Euro and Value


A weaker US dollar could reduce our standard of living.  As the greenback falters, prices for imported goods  and essentials like energy rise.

The Euro is likely to rise over coming days as there have been four elections in Europe where centerist politicians who strongly support the EU have easily won their elections.   First national elections in Austria, the Netherlands and France supported the EU.  Now Angela Merkel’s party has won an important German state election in the rival’s heartland.  All these election results support the EU and euro.

There are numerous other strong indicators that the US dollar is overvalued.

The Economist Big Mac Index is one example.  The index compares the cost of the Big Mac at McDonald’s outlets in different countries by converting local prices into dollars using market exchange rates (as of January 6th).  The idea is that long term, parities will adjust so that a Big Mac costs the same everywhere.  If a Big Mac looks like a bargain in one currency, that currency could be undervalued.

The Economist recently wrote (1):  Americans hunting for cut-price burgers abroad are spoilt for choice: the index shows most currencies to be cheap relative to the greenback. This is partly owing to the Federal Reserve’s decision to raise interest rates when the central banks of the euro zone and Japan are loosening monetary policy. The euro is 19% undervalued against the dollar, according to the index, and the yen 37%.

Here is the FT’s chart showing the

FT

We can also see euro (versus dollar) strength by looking at the Trade, exchange rates, budget balances and interest rates section of the Economist (2).

FT

Trade balances and Current-account balances are major factors unpinning currency strength.   Currently the euro area has a $398 billion current account surplus which represents 3.1% of GDP.  The US has a $481 deficit (-2.7% of GDP).    That’s nearly a trillion dollar gap in Current-account balances between the euro area and US.  This exerts a huge downwards pressure on the greenback.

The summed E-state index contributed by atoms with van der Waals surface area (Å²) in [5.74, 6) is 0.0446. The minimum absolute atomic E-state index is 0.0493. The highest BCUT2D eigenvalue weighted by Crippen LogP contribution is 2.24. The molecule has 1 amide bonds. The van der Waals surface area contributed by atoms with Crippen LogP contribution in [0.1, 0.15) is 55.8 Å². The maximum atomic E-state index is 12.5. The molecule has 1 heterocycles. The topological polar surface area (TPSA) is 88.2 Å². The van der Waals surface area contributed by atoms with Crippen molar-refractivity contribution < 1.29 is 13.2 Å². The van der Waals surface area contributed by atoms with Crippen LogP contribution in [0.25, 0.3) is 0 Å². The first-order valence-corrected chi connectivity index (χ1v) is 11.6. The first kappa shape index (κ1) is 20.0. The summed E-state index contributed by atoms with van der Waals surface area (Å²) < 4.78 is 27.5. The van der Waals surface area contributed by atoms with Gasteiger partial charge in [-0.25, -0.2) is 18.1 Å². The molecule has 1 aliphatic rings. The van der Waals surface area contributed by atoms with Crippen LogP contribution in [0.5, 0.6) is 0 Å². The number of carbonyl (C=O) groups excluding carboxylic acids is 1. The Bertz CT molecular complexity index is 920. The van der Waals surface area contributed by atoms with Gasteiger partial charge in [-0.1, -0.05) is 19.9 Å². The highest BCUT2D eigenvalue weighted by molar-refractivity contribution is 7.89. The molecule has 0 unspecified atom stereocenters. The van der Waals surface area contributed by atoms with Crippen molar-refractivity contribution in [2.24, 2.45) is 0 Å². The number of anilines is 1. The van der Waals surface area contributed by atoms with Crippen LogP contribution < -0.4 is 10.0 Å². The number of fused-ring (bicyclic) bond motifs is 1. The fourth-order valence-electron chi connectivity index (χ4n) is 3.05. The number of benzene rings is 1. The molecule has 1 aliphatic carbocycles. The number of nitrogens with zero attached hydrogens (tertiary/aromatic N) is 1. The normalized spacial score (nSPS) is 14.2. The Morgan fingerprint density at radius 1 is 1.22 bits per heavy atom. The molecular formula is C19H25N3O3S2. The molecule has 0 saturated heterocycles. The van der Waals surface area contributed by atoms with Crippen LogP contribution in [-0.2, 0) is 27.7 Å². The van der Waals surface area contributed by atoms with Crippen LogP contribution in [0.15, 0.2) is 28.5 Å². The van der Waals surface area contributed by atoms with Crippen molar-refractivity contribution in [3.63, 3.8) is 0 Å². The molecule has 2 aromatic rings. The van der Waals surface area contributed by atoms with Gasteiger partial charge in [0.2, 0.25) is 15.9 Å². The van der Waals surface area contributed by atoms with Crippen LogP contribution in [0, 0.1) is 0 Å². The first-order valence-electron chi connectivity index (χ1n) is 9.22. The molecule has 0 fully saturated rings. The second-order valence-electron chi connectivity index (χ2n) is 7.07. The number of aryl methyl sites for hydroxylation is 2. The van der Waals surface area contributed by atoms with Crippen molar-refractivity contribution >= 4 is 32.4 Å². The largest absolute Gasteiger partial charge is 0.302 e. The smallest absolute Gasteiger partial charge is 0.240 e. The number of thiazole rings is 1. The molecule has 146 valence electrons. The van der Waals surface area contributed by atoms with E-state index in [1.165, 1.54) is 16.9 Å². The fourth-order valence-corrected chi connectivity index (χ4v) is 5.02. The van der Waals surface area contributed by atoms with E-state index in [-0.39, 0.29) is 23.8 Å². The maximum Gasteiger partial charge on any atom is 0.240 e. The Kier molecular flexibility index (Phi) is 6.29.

Budget balances also impact currency strength and once again the euro area has a far stronger position with a 1.5% of GDP deficit versus the US deficit of 3.5%.

Finally, and perhaps the most important factor in currency strength, is its interest rate.

The US dollar interest rate is currently eight times higher than the euro.   The euro interest can double, triple or even quadruple and still be way below the US dollar’s rate.   Such a rise would create an upwards pressure on the euro versus the dollar.

Since the US administration wants a weaker US dollar, it is doubtful that the US would raise rates to protect dollar strength.  This is especially true since the US debt is at an astounding 20 trillion dollars and only serviceable with low interest rates.  A rising US dollar interest rate will be a disaster  for the US budget.

All these factors bode well for the Good Value Keppler Developed Market Pifolio we track in the Purposeful investing Course as six of the 10 good value markets are denominated in euro.

Inflation has been slow for many years, but started to heat up in the second half of 2016 as gasoline prices rebounded from a steep downturn. The consumer-price index increased 2.2% in April 2017 from a year earlier.

Wages have been rising a little better than 2% annual raises, on average, for the past three years so when factoring in inflation, the pace of pay increases, even with a strong US dollar, are near zero or losing purchasing power.

As the dollar declines, those on fixed income should expect their dollars to buy even less.

One way to protect against this loss is with good value non-dollar investments such as those described below.

Gary

(1)  www.economist.com/news/economic-and-financial-indicators/21721684-trade-exchange-rates-budget-balances-and-interest-rates

(2)  www.economist.com/news/finance-and-economics/21685489-big-currency-devaluations-are-not-boosting-exports-much-they-used-after


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